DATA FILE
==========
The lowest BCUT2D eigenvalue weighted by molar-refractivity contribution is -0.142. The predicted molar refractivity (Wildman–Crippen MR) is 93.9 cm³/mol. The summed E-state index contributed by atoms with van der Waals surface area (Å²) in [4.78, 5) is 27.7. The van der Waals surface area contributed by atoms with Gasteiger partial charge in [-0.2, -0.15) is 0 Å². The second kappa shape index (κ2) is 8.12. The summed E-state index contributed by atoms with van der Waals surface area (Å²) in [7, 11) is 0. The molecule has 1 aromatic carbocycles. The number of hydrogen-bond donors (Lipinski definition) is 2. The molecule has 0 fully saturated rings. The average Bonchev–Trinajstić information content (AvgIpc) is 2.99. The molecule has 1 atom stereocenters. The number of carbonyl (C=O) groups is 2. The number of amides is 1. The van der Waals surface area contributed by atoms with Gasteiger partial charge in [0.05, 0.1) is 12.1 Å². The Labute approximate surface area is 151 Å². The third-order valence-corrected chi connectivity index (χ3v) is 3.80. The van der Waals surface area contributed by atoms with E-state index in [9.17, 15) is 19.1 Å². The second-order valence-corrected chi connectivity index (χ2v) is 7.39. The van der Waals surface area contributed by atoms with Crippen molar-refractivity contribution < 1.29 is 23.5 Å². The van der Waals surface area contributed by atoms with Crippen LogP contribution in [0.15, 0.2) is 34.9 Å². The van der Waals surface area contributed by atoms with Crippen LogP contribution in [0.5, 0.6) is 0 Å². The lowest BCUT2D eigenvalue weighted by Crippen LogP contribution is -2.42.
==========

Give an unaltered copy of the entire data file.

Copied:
The lowest BCUT2D eigenvalue weighted by molar-refractivity contribution is -0.142. The predicted molar refractivity (Wildman–Crippen MR) is 93.9 cm³/mol. The summed E-state index contributed by atoms with van der Waals surface area (Å²) in [4.78, 5) is 27.7. The van der Waals surface area contributed by atoms with Gasteiger partial charge in [-0.2, -0.15) is 0 Å². The second kappa shape index (κ2) is 8.12. The summed E-state index contributed by atoms with van der Waals surface area (Å²) in [7, 11) is 0. The molecule has 1 aromatic carbocycles. The number of hydrogen-bond donors (Lipinski definition) is 2. The molecule has 0 fully saturated rings. The average Bonchev–Trinajstić information content (AvgIpc) is 2.99. The molecule has 1 atom stereocenters. The number of carbonyl (C=O) groups is 2. The number of amides is 1. The van der Waals surface area contributed by atoms with Gasteiger partial charge in [0.05, 0.1) is 12.1 Å². The Labute approximate surface area is 151 Å². The third-order valence-corrected chi connectivity index (χ3v) is 3.80. The van der Waals surface area contributed by atoms with E-state index in [9.17, 15) is 19.1 Å². The second-order valence-corrected chi connectivity index (χ2v) is 7.39. The van der Waals surface area contributed by atoms with Crippen molar-refractivity contribution < 1.29 is 23.5 Å². The van der Waals surface area contributed by atoms with Crippen LogP contribution in [0.15, 0.2) is 34.9 Å². The van der Waals surface area contributed by atoms with Crippen LogP contribution in [0.5, 0.6) is 0 Å². The lowest BCUT2D eigenvalue weighted by Crippen LogP contribution is -2.42.